In the U.S., Republican lawmakers have also been very aggressive in touting carbon capture and storage technologies since the introduction of the Green New Deal legislation by Rep. Alexandria Ocasio-Cortez and Sen. Edward Markey in 2019.

It all adds up. Relying on technology to attempt to meet climate targets at this stage of the game is meant to obstruct the world from moving away from the use of fossil fuels. If we emphasize those false “fixes,” we are simply quickening the pace of a complete climate collapse with utterly catastrophic consequences for all life on planet Earth.

Our only hope to tackle effectively the climate crisis and save the planet rests not with technological solutions but, instead, with a Green International Economic Order. We need a Global Green New Deal (GGND) to reach net zero emissions by 2050. And this means a world economy without fossil fuels and the industry behind them that is destroying life on the planet.

Decarbonizing the global economy and shifting to clean energy is not an easy task, but it is surely feasible both from a financial and technical standpoint, as numerous studies have shown. According to leading progressive UMass-Amherst economist Robert Pollin, we need to invest between 2.5 to 3 percent of global GDP per year in order to attain a clean energy transformation. Moreover, while 250 years of growth based on the use of fossil fuels have delivered (unequal) economic benefits to the world, a world economy run on clean energy will bring environmental, social and economic benefits. One major study released out of Stanford University shows that a GGND would create nearly 30 million more long-term, full-time jobs than if we remained stuck with what it calls “business-as-usual energy.”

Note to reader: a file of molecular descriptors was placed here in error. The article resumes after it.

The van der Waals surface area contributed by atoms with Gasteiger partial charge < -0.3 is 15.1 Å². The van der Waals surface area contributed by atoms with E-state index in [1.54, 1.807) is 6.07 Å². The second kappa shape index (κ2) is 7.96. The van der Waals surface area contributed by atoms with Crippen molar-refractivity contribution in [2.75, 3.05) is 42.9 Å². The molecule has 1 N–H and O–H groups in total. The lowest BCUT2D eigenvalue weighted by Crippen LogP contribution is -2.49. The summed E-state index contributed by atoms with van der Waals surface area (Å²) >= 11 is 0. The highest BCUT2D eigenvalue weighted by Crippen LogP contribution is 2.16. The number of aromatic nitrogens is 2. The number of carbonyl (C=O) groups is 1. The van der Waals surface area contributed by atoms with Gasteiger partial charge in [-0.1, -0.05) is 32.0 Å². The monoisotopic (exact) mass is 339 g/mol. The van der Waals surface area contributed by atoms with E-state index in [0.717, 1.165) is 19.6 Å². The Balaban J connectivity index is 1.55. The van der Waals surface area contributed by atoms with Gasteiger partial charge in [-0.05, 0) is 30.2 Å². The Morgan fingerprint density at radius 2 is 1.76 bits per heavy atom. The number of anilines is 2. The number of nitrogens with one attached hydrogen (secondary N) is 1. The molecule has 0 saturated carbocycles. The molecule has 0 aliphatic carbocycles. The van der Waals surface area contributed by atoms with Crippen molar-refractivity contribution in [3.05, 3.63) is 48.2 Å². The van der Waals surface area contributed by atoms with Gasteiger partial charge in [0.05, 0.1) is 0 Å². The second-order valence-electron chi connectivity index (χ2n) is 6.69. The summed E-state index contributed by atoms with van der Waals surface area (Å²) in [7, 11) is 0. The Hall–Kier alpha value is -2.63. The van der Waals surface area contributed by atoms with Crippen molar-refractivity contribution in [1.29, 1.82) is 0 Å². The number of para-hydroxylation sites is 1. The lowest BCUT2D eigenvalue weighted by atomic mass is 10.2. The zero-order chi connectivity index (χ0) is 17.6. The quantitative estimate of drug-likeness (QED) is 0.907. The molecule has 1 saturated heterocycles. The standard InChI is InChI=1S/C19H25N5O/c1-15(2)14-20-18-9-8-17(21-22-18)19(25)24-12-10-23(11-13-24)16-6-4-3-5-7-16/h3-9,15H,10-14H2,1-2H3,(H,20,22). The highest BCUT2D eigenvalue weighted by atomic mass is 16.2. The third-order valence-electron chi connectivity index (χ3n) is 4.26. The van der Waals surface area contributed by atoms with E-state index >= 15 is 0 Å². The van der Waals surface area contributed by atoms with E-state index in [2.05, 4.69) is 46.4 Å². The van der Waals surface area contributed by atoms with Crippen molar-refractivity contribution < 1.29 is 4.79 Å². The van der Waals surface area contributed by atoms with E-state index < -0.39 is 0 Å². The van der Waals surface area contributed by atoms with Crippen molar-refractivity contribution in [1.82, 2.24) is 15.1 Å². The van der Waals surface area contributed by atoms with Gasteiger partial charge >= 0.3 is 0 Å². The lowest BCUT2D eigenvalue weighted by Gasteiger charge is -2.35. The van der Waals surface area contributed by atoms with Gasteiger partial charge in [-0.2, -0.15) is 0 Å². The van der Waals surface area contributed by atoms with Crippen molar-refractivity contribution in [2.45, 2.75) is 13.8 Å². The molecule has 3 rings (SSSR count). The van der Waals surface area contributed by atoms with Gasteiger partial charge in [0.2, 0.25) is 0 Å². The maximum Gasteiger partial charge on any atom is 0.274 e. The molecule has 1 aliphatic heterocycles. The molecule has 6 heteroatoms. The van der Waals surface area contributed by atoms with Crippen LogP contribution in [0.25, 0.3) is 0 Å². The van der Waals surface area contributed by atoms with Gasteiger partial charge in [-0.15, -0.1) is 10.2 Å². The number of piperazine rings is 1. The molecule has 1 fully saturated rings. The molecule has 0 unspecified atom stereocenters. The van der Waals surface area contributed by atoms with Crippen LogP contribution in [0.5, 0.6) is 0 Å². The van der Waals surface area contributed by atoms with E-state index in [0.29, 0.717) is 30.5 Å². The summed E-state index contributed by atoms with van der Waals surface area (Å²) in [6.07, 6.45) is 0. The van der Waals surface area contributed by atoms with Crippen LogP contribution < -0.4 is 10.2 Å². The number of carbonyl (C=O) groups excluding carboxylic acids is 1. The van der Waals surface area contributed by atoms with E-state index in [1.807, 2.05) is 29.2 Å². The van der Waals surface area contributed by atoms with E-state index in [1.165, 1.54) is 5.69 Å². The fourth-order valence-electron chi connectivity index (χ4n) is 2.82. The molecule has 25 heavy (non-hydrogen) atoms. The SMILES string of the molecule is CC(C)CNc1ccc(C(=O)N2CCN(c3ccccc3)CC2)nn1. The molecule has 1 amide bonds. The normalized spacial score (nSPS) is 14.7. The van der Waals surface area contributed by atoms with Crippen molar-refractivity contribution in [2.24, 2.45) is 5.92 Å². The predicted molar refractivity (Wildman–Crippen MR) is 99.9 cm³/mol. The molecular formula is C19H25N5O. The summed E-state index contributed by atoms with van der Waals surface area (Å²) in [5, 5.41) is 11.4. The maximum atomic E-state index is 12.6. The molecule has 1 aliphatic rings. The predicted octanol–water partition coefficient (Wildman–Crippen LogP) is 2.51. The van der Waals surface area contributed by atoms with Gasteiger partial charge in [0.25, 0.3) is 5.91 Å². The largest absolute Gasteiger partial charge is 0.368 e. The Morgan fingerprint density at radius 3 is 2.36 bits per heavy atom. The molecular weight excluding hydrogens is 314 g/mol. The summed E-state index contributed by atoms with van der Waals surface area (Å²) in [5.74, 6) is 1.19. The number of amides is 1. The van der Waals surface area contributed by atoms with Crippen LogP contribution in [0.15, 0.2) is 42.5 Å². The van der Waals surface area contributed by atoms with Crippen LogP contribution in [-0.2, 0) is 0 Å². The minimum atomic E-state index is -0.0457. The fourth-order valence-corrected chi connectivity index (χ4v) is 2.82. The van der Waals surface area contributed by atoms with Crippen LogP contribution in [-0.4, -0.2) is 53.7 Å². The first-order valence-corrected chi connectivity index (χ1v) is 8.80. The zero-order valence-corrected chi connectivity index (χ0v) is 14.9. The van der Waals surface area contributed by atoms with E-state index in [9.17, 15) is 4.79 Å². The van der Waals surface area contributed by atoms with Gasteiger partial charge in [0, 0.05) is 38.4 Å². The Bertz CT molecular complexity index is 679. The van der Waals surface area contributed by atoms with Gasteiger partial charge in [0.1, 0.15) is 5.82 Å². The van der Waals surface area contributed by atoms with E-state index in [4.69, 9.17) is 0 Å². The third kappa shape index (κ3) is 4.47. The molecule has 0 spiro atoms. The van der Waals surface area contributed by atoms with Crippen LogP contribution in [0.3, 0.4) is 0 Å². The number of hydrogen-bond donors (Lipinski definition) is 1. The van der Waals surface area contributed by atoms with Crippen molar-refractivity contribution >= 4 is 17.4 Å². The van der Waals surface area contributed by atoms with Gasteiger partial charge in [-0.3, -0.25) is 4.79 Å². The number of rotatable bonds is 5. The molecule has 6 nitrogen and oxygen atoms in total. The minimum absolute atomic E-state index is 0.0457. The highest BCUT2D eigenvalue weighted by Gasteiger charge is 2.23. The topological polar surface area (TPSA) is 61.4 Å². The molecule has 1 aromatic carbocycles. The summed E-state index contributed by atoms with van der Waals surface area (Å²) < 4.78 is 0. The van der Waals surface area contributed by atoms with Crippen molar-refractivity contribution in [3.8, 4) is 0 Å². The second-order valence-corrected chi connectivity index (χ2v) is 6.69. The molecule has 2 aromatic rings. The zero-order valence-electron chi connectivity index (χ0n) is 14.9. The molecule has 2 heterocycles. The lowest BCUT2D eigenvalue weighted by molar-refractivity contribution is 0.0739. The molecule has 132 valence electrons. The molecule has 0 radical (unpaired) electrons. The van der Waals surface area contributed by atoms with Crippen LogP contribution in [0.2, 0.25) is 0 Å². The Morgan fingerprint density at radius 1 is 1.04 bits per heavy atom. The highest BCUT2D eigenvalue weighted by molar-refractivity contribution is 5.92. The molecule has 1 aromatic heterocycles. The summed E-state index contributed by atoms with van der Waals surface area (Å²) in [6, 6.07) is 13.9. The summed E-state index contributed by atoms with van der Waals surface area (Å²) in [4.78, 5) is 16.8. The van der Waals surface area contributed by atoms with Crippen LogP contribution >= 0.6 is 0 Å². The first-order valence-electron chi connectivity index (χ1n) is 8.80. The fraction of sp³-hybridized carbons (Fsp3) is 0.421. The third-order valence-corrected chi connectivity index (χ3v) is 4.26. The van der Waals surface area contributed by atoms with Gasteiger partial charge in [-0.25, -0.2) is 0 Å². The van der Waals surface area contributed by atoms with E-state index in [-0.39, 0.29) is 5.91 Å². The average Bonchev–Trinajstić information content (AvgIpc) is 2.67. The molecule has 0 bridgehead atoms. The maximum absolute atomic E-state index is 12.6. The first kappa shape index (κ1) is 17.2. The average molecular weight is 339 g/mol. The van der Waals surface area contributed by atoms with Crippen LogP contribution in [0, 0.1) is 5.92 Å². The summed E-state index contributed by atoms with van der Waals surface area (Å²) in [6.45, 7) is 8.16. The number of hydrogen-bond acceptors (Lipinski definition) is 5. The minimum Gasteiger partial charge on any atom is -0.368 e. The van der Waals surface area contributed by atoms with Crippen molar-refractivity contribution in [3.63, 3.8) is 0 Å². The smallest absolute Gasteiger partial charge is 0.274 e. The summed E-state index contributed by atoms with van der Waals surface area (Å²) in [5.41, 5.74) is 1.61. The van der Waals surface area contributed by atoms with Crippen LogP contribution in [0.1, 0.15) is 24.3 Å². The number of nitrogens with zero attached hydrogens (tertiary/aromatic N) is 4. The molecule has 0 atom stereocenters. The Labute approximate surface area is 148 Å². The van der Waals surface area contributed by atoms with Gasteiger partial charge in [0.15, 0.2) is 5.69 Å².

The latest IPCC report, just like previous ones released by the organization, predicts disaster if we do not radically — and immediately — curb carbon dioxide emissions. But we know by now that we cannot rely on our political leaders to do what must be done to save the planet. Nor can we expect technology to solve the climate emergency. Carbon removal and carbon capture technologies won’t solve global warming in time, if ever. Only a roadmap calling for a complete transition away from fossil fuels will save planet Earth.

Pressures from below — led by those on the front lines, labor unions, environmental groups, civil rights movements and students — are our only hope for the necessary changes in the way we produce, deliver and consume energy.

And change is happening. We are moving forward.

Think of how a climate awareness protest by a Swedish teenager turned into a global movement. Or the impact that the Sunrise Movement has had on U.S. politics on account of its activism on the climate crisis within only a few years after it was founded. Or the fact that we have 20 labor unions in California (including two representing thousands of oil workers) endorsing a clean energy transition report produced by a group of progressive economists at the University of Massachusetts-Amherst. Or of the great work that the Labor Network for Sustainability is doing in engaging workers and communities in the mission of “building a transition to a society that is ecologically sustainable and economically just.”

The future belongs to the green economy. It can happen. It will happen.